“It’s a joke really; he’s entitled to zero because he cannot sue civilly. He’s a member of a union,” Levitt told Global News. “Unionized employees…cannot sue for wrongful dismissal, they can’t sue for constructive dismissal, they can’t sue for anything arising over the employment relationship. All they can do is go to an arbitrator and hope to get their job back and some back-pay.”

Ghomeshi has defended himself in a lengthy Facebook post saying that he only engages in sexual practices that are “mutually agreed upon” and “consensual.”

WATCH: Employment lawyer Howard Levitt says Jian Ghomeshi’s lawsuit has little to do with the law and is all about P.R.

Coutere’s account comes just hours after CBC’s As It Happens aired an interview with an unnamed woman, also reportedly interviewed by The Star, who claimed Ghomeshi punched her in the head “repeatedly,” while on a date ten years ago.

As It Happens staff said they contacted Ghomeshi for comment but did not get a response by the time the interview went to air.

The allegations follow a Monday report from the Toronto Star, which interviewed three unnamed  women who claimed Ghomeshi had choked, punched and slapped them during sex. A fourth woman, also unnamed, said she was a former CBC employee and claimed Ghomeshi groped her and said “I want to hate f— you.”

READ MORE: Elizabeth May on why she sent then deleted tweets about Jian Ghomeshi

During the CBC Radio interview the woman told host Carol Off she met Ghomeshi “more than a decade ago” at a media Christmas party.

“At the party, he was smitten with me and I was taken by his charm. He is a very charismatic man no question,” she said.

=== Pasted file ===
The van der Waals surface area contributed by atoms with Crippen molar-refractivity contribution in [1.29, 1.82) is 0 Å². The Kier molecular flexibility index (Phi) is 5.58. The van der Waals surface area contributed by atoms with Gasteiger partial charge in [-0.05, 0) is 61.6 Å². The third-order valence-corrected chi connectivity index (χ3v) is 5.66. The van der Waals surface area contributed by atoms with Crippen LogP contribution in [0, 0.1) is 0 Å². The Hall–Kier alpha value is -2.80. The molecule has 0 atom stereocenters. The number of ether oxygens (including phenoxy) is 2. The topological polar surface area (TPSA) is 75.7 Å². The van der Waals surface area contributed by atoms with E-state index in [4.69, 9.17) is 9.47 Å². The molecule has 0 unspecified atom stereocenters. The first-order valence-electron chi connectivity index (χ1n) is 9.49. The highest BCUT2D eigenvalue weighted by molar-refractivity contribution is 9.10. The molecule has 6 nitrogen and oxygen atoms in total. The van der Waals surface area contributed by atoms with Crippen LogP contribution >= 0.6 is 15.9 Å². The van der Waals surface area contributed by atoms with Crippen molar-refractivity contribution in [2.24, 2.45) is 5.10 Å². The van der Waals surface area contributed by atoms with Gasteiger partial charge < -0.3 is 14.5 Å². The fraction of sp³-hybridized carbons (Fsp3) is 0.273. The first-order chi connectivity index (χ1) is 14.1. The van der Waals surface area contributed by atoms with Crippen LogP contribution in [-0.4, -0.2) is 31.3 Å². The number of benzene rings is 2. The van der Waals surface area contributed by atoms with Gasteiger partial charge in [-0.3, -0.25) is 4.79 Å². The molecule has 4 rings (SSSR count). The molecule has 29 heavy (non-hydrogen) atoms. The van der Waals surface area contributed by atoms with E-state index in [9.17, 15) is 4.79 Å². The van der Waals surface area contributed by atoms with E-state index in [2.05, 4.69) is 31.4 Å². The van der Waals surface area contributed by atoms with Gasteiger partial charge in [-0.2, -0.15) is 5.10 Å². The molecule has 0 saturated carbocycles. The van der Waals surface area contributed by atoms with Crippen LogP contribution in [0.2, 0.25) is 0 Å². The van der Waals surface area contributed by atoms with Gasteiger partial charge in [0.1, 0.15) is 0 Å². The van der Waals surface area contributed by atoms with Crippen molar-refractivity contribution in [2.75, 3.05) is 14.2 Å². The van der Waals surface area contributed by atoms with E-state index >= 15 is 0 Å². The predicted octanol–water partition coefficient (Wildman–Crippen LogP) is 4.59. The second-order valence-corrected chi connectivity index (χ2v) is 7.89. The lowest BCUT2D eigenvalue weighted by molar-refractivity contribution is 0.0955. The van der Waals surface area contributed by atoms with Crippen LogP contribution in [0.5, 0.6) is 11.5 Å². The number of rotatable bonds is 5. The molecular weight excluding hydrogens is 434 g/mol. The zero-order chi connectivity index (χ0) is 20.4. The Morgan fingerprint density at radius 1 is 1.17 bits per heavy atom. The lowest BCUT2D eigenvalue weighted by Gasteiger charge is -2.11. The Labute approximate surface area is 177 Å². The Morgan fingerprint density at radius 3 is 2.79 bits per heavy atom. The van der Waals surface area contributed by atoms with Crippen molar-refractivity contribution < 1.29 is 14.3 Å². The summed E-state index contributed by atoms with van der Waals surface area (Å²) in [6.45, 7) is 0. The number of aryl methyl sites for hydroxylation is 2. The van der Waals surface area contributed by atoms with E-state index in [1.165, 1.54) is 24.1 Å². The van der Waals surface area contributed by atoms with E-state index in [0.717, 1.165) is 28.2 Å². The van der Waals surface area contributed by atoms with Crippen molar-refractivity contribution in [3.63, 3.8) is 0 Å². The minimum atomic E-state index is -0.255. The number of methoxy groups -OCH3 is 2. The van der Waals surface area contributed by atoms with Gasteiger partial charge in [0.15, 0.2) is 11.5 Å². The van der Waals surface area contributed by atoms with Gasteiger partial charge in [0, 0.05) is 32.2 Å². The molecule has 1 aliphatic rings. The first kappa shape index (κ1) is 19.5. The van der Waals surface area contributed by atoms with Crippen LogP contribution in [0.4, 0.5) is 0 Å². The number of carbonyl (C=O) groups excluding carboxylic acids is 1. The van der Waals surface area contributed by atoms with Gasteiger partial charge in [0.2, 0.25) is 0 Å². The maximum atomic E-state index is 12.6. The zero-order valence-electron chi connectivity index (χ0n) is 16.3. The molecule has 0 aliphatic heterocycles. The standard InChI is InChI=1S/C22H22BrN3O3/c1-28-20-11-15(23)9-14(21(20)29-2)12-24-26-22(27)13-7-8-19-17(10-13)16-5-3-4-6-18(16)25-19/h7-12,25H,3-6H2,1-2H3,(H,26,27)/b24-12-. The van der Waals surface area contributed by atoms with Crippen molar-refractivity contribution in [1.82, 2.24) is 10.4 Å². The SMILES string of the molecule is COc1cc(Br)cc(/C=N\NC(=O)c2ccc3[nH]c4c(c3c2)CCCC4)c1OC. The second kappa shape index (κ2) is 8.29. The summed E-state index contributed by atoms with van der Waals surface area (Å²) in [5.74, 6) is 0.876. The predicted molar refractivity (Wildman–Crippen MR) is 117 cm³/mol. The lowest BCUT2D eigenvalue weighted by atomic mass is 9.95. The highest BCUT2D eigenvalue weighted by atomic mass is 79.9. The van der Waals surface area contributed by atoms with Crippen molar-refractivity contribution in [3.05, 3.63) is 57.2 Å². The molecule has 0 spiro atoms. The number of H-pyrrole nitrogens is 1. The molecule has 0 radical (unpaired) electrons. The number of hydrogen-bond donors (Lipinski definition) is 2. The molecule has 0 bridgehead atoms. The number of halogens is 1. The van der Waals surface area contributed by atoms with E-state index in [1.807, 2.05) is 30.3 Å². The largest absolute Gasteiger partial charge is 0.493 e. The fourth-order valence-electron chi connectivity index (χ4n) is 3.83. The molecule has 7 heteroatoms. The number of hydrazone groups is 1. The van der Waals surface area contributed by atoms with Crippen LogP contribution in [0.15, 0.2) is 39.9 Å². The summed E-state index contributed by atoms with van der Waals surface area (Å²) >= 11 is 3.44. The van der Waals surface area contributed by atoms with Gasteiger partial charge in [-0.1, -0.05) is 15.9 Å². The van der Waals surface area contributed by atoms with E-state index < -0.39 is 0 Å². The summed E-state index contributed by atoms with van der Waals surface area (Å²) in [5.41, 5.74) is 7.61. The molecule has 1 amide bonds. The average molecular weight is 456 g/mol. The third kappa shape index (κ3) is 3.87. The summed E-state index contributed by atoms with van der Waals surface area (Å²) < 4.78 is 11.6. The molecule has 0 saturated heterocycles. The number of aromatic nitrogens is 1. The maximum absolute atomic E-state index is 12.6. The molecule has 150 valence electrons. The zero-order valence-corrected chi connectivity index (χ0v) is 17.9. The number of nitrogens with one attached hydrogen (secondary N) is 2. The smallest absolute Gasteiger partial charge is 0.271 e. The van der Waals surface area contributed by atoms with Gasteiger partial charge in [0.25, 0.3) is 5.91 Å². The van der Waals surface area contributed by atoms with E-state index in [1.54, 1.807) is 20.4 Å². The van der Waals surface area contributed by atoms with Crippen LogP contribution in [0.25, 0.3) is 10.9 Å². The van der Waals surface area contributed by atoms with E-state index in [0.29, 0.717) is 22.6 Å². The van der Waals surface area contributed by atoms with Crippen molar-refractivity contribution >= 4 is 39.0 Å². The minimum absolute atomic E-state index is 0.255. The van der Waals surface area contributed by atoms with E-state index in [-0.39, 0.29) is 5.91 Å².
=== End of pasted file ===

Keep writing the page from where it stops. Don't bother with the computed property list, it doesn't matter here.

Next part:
They met a second time during a taping of his show before eventually going to a bar before she said he drove her to her car.

“We chatted in the car, and he was getting flirty. So in the car, you know, he was looking like he wanted to do a little more and then he asked me if I would undo my buttons. And I said, “No, because I don’t know you.”

The woman claims things escalated when “he reached over and grabbed my hair very hard and pulled my head back.”

She then told Off that despite the encounter which “caught her off guard” she agreed to meet Ghomeshi for a another date that ended back at his home.

READ MORE: Full text: Jian Ghomeshi’s Facebook post on why he believes CBC fired him

“We were flirty, but in that flirting he grabbed my hair again, but even harder, and threw me in front of him on the ground and started closed-fist pounding me in the head. Repeatedly. Until my ears were ringing,” she said. “And I started to cry … I wasn’t expecting it.”

The CBC spoke to a friend of the woman’s, a nurse, who corroborated her story and that she arrived at her house very distraught after the incident.

The woman told As It Happens that Ghomeshi never asked for her consent.

“There was no ‘we’re going to engage in this type of play.’ We were fully clothed. We weren’t having sex. We weren’t at that point in our time together, our relationship,” she said.

Ghomeshi’s lawyers have previously denied all allegations made by The Star.

None of the allegations have been proven in court and Toronto police have said none of the women had filed a formal complaint.